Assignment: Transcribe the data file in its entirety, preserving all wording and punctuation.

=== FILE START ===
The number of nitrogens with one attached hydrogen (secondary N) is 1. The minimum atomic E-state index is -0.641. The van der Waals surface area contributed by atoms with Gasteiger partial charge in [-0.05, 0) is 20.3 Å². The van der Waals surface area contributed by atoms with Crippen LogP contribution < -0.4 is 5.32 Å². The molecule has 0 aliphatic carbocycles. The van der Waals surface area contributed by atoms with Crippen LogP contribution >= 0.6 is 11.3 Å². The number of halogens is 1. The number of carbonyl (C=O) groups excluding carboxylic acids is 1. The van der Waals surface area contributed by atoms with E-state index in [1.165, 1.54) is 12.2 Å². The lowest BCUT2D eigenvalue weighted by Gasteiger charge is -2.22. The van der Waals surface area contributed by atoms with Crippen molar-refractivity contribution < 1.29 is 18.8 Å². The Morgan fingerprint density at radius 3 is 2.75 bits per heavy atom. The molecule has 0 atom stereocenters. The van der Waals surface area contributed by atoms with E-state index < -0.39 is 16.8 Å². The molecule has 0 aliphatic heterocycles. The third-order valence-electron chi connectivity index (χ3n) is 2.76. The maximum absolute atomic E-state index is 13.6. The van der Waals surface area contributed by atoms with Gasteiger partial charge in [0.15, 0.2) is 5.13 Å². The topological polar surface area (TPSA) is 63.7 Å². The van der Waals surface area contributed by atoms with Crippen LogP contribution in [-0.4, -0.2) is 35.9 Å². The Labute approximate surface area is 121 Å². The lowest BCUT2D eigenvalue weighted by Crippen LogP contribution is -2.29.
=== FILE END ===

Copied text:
The number of nitrogens with one attached hydrogen (secondary N) is 1. The minimum atomic E-state index is -0.641. The van der Waals surface area contributed by atoms with Gasteiger partial charge in [-0.05, 0) is 20.3 Å². The van der Waals surface area contributed by atoms with Crippen LogP contribution < -0.4 is 5.32 Å². The molecule has 0 aliphatic carbocycles. The van der Waals surface area contributed by atoms with Crippen LogP contribution >= 0.6 is 11.3 Å². The number of halogens is 1. The number of carbonyl (C=O) groups excluding carboxylic acids is 1. The van der Waals surface area contributed by atoms with E-state index in [1.165, 1.54) is 12.2 Å². The lowest BCUT2D eigenvalue weighted by Gasteiger charge is -2.22. The van der Waals surface area contributed by atoms with Crippen molar-refractivity contribution < 1.29 is 18.8 Å². The Morgan fingerprint density at radius 3 is 2.75 bits per heavy atom. The molecule has 0 atom stereocenters. The van der Waals surface area contributed by atoms with E-state index < -0.39 is 16.8 Å². The molecule has 0 aliphatic heterocycles. The third-order valence-electron chi connectivity index (χ3n) is 2.76. The maximum absolute atomic E-state index is 13.6. The van der Waals surface area contributed by atoms with Gasteiger partial charge in [0.15, 0.2) is 5.13 Å². The topological polar surface area (TPSA) is 63.7 Å². The van der Waals surface area contributed by atoms with Crippen LogP contribution in [-0.4, -0.2) is 35.9 Å². The Labute approximate surface area is 121 Å². The lowest BCUT2D eigenvalue weighted by Crippen LogP contribution is -2.29.